As you prepare for military service, the training equipment you need depends largely on your future branch of service and the job you want within that branch of service. To prepare for basic military training, you might be surprised to learn that you can prepare with little or no equipment in your home gym, especially if you can get mobile with your training by running and rucking around your neighborhood.
Here is a question about how you can do your pre-military training preparation on your own.
Hey, Stew. What essential equipment should you have if you have to work out from home to prepare for military service? Thanks, Jayson
I hate to answer a question by answering, "It depends," but what you will need depends on the branch of service and the job you seek in the military.
Here is my universal answer for each branch of service, including the equipment you need to prepare for various physical challenges you will face.
Army training will be a mix of calisthenics and lifting weights for the Occupational Physical Assessment Test (OPAT) and Army Combat Fitness Test (ACFT). You will also be running and rucking. Your bare minimum equipment would be a sandbag and a backpack. Both will help you prepare for the load-bearing activities that Army training requires.
At some point, you may have to invest in some kettlebells or plates and a hex barbell to prepare for the events of the ACFT (see more). An alternative would be to visit a gym on a guest pass a few times.
For the most part, you can get by with the basics of calisthenics and cardio as you prepare for boot camp for regular Navy jobs. The plank pose, push-ups and a 1.5-mile run is the standard PT test that will begin your Navy journey, along with some swimming and drownproofing skills.
You do not need any equipment for the basic PT test. For military jobs that involve the ocean, it's not wise to join without knowing how to swim. Finding a place to learn and practice swimming is going to be helpful for you.
If you enter more challenging jobs within the Navy like SEAL, EOD, diver, SWCC or rescue swimmer, you will need to prepare extensively in the pool. This will require backpacks, sandbags and pull-up bars.
Depending on your strengths or weaknesses going into training, you may need weights to build the type of durability required to handle the strenuous load-bearing activities in these training programs.
Every officer or enlisted recruit entering the USMC needs to prepare well. Out of all the basic training programs, the Marine Corps will require the most of its recruits.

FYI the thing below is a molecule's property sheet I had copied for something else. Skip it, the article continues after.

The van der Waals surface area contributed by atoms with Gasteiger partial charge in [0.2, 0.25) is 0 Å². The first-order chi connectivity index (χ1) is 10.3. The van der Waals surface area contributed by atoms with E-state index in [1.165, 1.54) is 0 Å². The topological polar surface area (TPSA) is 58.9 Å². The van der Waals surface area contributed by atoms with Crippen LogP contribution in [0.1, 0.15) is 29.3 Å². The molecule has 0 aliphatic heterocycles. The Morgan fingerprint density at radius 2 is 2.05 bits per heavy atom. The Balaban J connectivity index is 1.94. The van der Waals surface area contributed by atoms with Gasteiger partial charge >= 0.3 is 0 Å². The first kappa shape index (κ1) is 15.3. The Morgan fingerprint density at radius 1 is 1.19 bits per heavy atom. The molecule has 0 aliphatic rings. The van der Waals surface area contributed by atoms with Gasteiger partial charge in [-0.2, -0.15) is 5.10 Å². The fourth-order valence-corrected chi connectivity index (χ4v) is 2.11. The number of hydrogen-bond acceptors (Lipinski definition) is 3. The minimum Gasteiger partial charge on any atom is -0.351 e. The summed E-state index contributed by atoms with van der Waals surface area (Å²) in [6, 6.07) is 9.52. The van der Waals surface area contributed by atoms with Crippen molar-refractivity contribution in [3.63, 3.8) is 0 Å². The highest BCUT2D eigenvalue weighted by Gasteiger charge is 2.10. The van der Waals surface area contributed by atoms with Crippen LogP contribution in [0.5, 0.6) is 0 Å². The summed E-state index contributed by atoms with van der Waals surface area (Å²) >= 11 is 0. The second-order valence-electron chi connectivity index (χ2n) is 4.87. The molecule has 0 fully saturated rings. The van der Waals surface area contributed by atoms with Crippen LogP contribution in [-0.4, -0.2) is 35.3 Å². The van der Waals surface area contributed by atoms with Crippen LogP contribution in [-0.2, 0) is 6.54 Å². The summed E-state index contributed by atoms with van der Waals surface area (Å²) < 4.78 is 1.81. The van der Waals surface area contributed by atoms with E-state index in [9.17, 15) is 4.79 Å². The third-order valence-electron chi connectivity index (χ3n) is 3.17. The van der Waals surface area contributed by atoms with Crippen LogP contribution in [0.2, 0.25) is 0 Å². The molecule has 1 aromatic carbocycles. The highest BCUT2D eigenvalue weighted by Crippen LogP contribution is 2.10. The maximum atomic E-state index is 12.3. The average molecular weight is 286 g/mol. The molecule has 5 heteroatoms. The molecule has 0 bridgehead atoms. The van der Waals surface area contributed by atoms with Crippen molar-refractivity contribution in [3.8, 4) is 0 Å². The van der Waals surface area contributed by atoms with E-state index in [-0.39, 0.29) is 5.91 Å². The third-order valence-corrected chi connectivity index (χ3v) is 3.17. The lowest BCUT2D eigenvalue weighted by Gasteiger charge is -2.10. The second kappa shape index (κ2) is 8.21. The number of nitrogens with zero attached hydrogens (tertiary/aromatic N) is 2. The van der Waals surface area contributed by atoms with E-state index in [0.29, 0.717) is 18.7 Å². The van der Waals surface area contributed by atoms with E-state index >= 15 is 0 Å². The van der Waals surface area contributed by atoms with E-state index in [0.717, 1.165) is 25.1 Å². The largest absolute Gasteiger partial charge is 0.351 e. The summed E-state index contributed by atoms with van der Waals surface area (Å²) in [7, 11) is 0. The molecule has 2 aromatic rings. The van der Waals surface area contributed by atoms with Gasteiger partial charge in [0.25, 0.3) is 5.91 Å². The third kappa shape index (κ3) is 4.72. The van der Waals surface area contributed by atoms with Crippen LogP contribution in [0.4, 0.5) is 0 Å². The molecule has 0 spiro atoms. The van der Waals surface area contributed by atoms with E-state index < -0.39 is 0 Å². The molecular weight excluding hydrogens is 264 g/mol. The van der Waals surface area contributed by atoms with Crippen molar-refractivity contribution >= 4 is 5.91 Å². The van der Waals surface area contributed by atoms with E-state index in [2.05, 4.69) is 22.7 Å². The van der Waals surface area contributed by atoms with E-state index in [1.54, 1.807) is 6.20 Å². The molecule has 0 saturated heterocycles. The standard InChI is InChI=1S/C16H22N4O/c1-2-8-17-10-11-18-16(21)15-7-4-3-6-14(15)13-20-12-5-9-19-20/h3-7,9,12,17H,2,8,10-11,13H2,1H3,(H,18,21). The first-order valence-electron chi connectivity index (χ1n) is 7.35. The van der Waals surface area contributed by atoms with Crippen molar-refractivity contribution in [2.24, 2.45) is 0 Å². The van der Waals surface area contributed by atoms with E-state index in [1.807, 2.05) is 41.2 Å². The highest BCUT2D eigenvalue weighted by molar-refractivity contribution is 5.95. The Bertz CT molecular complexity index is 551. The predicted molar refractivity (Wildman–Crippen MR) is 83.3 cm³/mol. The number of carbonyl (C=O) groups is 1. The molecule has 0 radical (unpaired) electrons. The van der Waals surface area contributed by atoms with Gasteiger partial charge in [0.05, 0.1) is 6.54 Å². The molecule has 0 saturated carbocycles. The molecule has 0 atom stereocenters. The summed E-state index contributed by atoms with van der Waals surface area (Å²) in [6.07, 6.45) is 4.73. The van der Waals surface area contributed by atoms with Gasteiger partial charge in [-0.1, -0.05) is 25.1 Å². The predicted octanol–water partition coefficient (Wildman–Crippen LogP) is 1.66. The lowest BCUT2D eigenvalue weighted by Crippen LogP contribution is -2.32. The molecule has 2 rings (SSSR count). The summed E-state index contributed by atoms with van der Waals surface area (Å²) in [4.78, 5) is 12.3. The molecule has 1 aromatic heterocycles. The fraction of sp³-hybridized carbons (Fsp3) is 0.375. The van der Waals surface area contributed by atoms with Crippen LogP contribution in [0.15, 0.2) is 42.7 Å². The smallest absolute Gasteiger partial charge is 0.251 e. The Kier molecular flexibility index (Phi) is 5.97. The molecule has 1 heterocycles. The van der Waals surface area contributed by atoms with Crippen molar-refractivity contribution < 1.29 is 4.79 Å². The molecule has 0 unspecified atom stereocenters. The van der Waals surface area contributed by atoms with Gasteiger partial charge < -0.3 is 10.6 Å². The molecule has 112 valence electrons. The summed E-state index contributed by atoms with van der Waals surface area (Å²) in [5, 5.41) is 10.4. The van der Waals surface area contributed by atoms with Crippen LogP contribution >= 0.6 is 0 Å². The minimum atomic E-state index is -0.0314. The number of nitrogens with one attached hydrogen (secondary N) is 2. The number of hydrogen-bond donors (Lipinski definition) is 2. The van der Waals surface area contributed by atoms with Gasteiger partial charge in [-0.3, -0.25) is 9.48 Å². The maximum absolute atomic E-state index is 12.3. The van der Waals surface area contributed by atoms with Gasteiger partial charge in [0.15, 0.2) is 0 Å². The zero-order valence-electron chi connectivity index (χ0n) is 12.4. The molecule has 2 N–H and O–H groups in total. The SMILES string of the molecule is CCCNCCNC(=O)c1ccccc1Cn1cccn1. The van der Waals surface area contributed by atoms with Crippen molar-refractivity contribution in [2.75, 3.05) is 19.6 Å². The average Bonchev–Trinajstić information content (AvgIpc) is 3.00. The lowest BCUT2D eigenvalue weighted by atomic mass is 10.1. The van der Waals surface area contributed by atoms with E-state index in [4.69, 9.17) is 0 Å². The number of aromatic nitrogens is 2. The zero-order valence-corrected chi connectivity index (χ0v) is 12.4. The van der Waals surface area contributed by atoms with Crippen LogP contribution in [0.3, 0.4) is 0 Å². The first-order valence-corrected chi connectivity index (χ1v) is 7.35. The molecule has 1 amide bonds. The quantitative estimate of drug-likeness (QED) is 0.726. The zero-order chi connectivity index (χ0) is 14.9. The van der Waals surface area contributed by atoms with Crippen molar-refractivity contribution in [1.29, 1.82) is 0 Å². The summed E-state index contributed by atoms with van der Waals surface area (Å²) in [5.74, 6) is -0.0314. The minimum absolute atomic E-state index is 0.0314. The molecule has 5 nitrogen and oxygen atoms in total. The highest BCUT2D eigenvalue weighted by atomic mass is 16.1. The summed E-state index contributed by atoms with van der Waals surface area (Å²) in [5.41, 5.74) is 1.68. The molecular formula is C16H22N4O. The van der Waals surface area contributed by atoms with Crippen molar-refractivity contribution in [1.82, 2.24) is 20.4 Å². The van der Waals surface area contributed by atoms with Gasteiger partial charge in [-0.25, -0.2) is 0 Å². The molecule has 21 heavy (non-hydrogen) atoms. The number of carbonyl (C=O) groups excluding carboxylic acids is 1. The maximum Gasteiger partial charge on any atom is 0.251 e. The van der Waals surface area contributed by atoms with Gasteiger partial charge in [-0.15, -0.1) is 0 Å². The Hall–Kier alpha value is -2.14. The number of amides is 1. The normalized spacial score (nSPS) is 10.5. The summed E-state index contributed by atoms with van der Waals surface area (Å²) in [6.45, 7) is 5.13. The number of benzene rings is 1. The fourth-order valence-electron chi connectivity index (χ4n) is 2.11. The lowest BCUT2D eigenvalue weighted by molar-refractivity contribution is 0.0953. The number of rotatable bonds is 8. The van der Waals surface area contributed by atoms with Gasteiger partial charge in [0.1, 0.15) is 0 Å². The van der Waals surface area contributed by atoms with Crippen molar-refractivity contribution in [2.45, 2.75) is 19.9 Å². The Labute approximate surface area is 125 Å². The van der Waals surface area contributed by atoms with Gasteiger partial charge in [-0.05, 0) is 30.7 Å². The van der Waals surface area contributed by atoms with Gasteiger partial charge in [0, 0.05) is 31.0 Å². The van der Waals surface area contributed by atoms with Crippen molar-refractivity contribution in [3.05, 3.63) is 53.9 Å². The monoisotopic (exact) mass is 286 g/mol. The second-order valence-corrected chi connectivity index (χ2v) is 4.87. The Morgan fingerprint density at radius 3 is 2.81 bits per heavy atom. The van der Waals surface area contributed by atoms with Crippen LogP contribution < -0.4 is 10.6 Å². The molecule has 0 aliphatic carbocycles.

You will need a backpack, sandbags, pull-up bars and a place to run and ruck, since the run event in the Marines is a three-mile timed run. You also have a pull-up and plank test, regardless of the job (military occupational specialty, or MOS) you seek in the USMC.
Prepare well. The USMC Physical Fitness Test (PFT) and the Combat Fitness Test (CFT) will require a combination of calisthenics, load bearing and cardio events.
The Air Force training is similar to the Navy. The basic fitness test is calisthenics and cardio events, such as push-ups, sit-ups or plank pose, pull-ups and running.
Depending on the job you seek within the Air Force, you could need much more equipment, especially if you go for Air Force Special Warfare. The fitness tests and training will require the addition of swimming, rucking and more load-bearing activities, so building strength with weights, backpacks, sandbags and kettlebells will be essential.
Much like the Navy training recommendations, calisthenics and cardio will suffice for Coast Guard training, as the fitness tests will focus on running, push-ups, sit-ups or crunches, toe touch and a 12-minute swim test. Depending on the job requirements, you may have to train harder in the water to become a Coast Guard Helicopter Rescue Swimmer.
As fitness testing has evolved over the last decade, the need for more than just calisthenics, cardio and running preparation has changed. The diversity of training requirements is largely due to the challenges of that particular branch of service and the level of training required by the job you seek after basic training. Regardless, be smart and prepare specifically for what you are sure to endure.
-- Stew Smith is a former Navy SEAL and fitness author certified as a strength and conditioning specialist (CSCS) with the National Strength and Conditioning Association. Visit his Fitness eBook store if you're looking to start a workout program to create a healthy lifestyle. Send your fitness questions to email@example.com.
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